Multiple myeloma is a rare cancer that occurs in bone marrow (soft tissue inside bones) in white blood cells called plasma cells that usually produce antibodies (immunoglobulins) which help the body to fight infection. However, in multiple myeloma the plasma cells become cancerous, producing a protein known by several names, including monoclonal immunoglobulin, monoclonal protein (M-protein), M-spike, or paraprotein.
The cancerous plasma cells fill up the bone marrow, eventually spreading to the outside of the bones and weakening them, causing bone fractures. The cancerous plasma cells additionally begin producing high levels of an antibody (immunoglobulin) that increases the viscosity (thickness) of the blood, leading to clotting, which can further cause kidney damage. While levels of one antibody increase, others drop, increasing the risk of infections. Red blood cell counts also drop, causing anemia, while blood calcium levels increase, leading to dehydration, constipation, and confusion.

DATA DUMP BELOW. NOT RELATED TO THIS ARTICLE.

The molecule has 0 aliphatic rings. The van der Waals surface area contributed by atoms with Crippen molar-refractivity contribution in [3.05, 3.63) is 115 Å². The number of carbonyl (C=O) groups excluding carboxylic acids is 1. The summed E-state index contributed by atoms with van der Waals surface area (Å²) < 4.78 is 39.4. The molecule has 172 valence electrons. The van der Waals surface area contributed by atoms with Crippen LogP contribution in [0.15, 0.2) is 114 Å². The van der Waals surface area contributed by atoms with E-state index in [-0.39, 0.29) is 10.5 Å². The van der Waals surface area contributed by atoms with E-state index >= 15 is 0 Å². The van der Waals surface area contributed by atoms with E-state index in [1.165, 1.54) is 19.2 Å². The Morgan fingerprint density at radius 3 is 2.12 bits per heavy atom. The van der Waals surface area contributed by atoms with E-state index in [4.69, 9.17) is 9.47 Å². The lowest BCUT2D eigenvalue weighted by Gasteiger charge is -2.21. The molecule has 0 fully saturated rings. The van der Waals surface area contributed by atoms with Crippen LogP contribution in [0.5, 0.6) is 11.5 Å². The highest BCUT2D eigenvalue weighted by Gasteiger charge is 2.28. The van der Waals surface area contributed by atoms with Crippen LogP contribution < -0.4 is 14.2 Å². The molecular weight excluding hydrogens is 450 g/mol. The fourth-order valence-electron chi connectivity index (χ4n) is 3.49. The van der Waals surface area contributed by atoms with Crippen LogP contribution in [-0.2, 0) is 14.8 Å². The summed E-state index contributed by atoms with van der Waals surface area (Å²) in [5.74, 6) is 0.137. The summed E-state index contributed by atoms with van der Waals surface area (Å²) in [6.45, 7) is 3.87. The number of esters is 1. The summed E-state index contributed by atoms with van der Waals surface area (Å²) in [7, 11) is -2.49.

Types of multiple myeloma include smoldering myeloma, which usually occurs without symptoms, and plasmacytoma, which is marked by abnormal plasma cells that occur in only one bone, causing pain.
Multiple myeloma mainly occurs in older people over the age of 60, males, African Americans, people who are obese, and those with a family history of multiple myeloma, or who have been diagnosed with a condition known as monoclonal gammopathy of uncertain significance (MGUS; see more about this condition below.)